The Ravenna Cosmography – a 7th-century summary of all towns that had been in the Roman empire – mentions Fanum Cocidius, which means Cocidius’s Temple. It says that it was between Maia (Bowness-on-Solway) and Brovacum (Brougham). Given this description and the number of inscriptions found, it’s tempting to believe that this site was Bewcastle.
At the eastern end of Hadrian’s wall, Cocidius is linked to forests, and hence to hunting. In an inscription at Ebchester in County Durham, he is ‘Cocidius Vernostonus’ – Cocidius of the alder tree – and at Housesteads Fort and Risingham, he is ‘Sylvanus Cocidius’. Sylvanus was the Roman god of wild forests. An intaglio found at Habitancum Roman Fort on Dere Street at Risingham shows Cocidius surrounded by leafy branches, holding a hare, accompanied by a dog. A further north-eastern image at Yardhope at the tantalisingly-named ‘Holystone Burn’ (the name pre-dates the discovery of the carving in 1980!) shows Cocidius with hat, spear and shield, legs akimbo, arms wide.
There used to be another image, known as ‘Robin of Risingham’, but it was blown up by an 18th-century landowner who was fed up of people visiting it. I find it intriguing to think of people hunting out the carving in this period, and the name is suggestive: Robin Goodfellow is a name from folklore linked to forests (think Robin Hood) and impish creatures (Shakespeare’s Puck). It may be too much to suggest that the 18th-century people knew that the carving represented a pagan deity but they may have thought there was something otherworldly, even magical, about it. A half-size carving based on a drawing of the original was erected in 1983.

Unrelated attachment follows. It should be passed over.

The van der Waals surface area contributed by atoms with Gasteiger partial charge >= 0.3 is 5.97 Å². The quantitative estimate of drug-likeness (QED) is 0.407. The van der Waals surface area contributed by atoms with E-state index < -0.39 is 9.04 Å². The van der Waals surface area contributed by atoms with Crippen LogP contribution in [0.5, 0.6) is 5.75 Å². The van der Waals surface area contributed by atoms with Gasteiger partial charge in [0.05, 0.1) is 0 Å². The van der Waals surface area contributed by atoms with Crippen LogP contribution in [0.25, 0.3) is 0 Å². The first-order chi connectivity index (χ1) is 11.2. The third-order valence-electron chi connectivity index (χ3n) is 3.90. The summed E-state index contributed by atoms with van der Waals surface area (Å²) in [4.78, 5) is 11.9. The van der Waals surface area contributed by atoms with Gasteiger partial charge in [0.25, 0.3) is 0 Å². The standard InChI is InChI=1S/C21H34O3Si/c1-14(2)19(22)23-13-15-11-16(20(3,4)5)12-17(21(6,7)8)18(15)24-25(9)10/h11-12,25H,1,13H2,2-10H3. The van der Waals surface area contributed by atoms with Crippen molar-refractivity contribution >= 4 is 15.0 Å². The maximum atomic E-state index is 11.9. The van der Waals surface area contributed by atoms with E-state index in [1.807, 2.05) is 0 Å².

As is often the case with Celtic names, the etymology is frustrating. It could derive from ‘cocco’, the Brythonic word for red, or it could be ‘coit’, the root of the modern Welsh word, ‘coed’, which means woods or forest. Supporters of the former interpretation point to rare references to an Irish Gaelic god, Da Coca, ‘the Red God’, suggesting he is just another version of the same deity, in the same way that Carlisle’s Lugus is the Irish Lugh (and the Welsh Lleu). The colour red is readily associated with Mars and war-like qualities (although this is often overstated) and Cocidius is portrayed with a weapon and a shield. Supporters of the forest interpretation point to the inscriptions identifying Cocidius with Sylvanus, the forest god, and the hunting images. To confuse or elucidate matters – take your pick – the alder tree – as in ‘Cocidius Vernostonus’, Cocidius of the alder tree – was well-known for oozing bloody-red sap when freshly cut. Perhaps it’s not so mad to combine the two, and Cocidius in his original Celtic form was a hunter of both men and animals.
And there I would have ended the story of Cocidius, the northern British god, if I hadn’t come across this image, painted in 1499 by Albrecht Durer. These wild men, legs akimbo, arms aloft, carrying a shield and a club, are the very image of Cocidius. They are a conventional medieval Germanic portrayal of woodwoses – a concept known to medieval English as the ‘wodwos’ of Sir Gawain and the Green Knight (c. 1390) – and possibly cognate with the medieval Green Man*, an image seen in British cathedrals from the 11th century onwards. Other woodwose-type wild men are found in other European cultures; in Lombardy, they’re known as ‘salvangs’ – wild men derived from the name of Sylvanus.